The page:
Criminal No. 04-531.
January 10, 2005
The Government has charged Defendant Lavelle Walke with: (1) possession with the intent to distribute approximately 802 grams of cocaine; (2) possession of a firearm in furtherance of a drug trafficking crime; and (3) possession of a firearm by a felon. 21 U.S.C. §§ 841(a)(1), 841(b)(1)(B); 18 U.S.C. § 924(c)(1); 18 U.S.C. 922 (g)(1). These charges stem from a search of Defendant's home conducted by the Philadelphia Police on December 31, 2003. Mr. Walke has moved to suppress the physical evidence and the oral statements he made during the search. On December 17, 2004, I conducted a suppression hearing at which Police Officer James Cullen, Sergeant Robert Friel, and Defendant testified. I credit the testimony of Officer Cullen and Sergeant Friel and largely discredit the testimony of Defendant. See United States v. Yeaman, 194 F.3d 442, 456 (3d Cir. 1999). Based on my review of all the evidence presented, I make the following factual findings.
FINDINGS OF FACT
Officer Cullen has been a Philadelphia Police Officer since 1996, and has been assigned to the Narcotics Field Unit since 2000. (Affid. of Probable Cause for 7032 Cedar Ave. at ¶ 1; N.T. at 12, 67.) He has been involved in over 600 narcotics arrests, over 1000 investigations for violations of the Controlled Substances Act, and has received specialized narcotics investigation training. (Affid. of Probable Cause for 7032 Cedar Ave. at ¶ 2; N.T. at 67.) Sergeant Friel has been a Philadelphia Police Officer since 1992, and has been assigned to the Narcotics Field Unit since 1997. (N.T. at 70.)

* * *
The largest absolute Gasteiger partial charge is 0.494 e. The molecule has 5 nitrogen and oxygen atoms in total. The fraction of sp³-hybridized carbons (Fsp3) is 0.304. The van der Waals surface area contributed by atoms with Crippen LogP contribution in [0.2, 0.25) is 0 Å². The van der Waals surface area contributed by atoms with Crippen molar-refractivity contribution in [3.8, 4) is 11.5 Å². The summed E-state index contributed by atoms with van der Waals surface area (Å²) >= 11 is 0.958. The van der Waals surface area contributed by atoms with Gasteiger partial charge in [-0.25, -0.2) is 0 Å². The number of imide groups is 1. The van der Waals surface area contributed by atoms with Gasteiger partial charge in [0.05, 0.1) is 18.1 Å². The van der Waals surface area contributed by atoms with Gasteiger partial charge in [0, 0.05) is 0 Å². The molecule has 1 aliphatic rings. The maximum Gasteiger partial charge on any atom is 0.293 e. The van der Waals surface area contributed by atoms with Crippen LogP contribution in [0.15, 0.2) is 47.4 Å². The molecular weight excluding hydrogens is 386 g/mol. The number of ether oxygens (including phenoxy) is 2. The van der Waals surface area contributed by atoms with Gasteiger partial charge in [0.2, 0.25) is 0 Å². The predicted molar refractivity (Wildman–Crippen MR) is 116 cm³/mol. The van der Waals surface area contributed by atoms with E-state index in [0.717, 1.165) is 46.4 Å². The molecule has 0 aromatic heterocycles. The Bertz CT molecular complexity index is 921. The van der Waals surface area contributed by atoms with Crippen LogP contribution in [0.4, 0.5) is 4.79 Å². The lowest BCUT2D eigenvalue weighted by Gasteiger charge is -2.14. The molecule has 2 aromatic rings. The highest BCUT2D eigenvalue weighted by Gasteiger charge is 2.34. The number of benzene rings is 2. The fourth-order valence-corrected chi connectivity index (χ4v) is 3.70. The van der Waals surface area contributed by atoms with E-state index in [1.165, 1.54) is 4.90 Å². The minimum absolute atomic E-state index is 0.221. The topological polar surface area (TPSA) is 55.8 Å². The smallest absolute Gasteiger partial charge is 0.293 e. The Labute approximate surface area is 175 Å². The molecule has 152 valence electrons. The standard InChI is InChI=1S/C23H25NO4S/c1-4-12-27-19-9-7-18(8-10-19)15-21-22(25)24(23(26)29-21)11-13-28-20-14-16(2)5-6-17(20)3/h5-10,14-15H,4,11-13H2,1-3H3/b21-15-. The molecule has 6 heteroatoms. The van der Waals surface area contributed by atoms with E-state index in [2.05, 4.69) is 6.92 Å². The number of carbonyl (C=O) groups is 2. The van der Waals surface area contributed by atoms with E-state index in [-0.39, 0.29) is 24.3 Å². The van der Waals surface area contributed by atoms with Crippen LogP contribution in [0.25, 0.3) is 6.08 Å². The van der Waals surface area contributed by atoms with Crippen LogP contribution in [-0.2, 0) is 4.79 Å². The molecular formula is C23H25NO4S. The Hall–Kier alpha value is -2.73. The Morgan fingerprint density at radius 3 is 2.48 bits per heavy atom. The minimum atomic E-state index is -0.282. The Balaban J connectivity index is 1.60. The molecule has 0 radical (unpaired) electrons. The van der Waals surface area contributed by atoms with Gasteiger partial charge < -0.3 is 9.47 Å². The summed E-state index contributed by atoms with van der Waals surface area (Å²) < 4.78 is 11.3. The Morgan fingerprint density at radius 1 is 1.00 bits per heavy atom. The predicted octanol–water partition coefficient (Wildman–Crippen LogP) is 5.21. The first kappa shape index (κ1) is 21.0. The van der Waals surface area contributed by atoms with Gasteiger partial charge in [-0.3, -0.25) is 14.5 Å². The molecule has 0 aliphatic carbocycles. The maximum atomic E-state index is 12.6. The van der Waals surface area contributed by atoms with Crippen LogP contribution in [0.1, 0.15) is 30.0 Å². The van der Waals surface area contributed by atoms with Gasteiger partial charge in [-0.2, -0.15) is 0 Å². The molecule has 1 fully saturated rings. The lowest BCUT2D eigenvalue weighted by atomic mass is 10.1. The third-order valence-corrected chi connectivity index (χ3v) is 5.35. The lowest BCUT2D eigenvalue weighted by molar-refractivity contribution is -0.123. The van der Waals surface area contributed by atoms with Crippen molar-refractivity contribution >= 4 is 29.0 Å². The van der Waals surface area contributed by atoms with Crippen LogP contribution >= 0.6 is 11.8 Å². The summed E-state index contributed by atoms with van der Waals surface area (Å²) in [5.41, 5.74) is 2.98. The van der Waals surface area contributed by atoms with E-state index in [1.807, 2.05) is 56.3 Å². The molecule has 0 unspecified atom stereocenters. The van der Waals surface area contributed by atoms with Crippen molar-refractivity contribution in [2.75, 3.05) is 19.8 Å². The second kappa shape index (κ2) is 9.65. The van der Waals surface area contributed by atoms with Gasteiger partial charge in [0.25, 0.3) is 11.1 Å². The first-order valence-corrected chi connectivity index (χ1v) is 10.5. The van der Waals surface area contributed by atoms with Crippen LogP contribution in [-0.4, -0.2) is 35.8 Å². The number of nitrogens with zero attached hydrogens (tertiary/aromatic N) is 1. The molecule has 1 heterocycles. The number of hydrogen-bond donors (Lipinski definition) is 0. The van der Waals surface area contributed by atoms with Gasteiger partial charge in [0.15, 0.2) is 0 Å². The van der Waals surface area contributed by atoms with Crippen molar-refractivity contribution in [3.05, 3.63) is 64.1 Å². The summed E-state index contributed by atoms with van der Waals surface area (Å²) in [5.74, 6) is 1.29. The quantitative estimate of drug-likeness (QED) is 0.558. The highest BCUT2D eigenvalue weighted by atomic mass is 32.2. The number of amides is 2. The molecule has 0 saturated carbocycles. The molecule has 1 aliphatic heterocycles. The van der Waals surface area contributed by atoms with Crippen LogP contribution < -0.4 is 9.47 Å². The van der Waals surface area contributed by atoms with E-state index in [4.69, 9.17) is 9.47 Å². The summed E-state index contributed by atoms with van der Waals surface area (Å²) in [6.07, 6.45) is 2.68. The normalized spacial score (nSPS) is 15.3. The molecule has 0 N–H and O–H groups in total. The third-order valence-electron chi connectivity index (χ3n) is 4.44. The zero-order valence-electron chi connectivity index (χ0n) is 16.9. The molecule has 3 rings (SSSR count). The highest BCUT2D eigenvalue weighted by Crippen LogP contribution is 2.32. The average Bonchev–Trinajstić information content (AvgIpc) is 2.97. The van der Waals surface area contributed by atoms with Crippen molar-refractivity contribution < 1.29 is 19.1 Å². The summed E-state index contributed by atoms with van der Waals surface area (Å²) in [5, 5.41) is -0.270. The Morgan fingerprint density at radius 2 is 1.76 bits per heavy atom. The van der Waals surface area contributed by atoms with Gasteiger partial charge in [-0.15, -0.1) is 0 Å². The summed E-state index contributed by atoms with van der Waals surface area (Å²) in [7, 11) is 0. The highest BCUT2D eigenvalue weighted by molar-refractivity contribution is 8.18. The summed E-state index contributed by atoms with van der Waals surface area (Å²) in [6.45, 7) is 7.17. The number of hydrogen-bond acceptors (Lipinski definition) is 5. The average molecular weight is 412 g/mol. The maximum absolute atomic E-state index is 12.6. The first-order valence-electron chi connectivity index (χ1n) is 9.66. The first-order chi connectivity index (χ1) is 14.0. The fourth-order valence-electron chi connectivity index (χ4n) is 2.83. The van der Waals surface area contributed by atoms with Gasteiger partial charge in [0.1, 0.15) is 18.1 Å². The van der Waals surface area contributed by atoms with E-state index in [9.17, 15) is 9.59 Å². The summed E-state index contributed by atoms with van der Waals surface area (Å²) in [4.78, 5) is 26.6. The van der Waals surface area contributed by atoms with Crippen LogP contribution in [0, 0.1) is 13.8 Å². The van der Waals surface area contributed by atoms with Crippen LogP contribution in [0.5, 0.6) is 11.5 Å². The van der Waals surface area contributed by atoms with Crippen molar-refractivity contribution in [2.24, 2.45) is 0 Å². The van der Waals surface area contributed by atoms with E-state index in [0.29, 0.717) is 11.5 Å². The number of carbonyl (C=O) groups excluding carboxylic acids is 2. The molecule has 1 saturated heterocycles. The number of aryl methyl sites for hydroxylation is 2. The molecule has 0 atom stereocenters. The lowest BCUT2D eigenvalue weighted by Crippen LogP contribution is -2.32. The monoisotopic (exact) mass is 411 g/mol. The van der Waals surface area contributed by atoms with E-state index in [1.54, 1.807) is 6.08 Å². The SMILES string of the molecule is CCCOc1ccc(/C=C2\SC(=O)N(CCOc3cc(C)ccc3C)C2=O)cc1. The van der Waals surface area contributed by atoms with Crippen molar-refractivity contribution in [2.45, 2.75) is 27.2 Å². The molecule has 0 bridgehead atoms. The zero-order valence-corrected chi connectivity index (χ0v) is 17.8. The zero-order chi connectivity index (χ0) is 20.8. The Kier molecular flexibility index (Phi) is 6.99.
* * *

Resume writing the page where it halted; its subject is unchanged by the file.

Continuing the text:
On December 30, 2003, Officer Cullen received information from a Confidential Informant regarding the possible purchase of cocaine. (Affid. of Probable Cause for 7032 Cedar Ave.; N.T. at 15, 67.) The Informant had previously provided the Bureau of Narcotics Investigation with reliable information regarding the sale of drugs, and had participated in controlled drug purchases that resulted in numerous arrests and the confiscation of approximately 5.2 pounds of cocaine, drug packaging, weapons, and over $100,000 in U.S. currency. (Affid. of Probable Cause for 7032 Cedar Ave.; N.T. at 67.)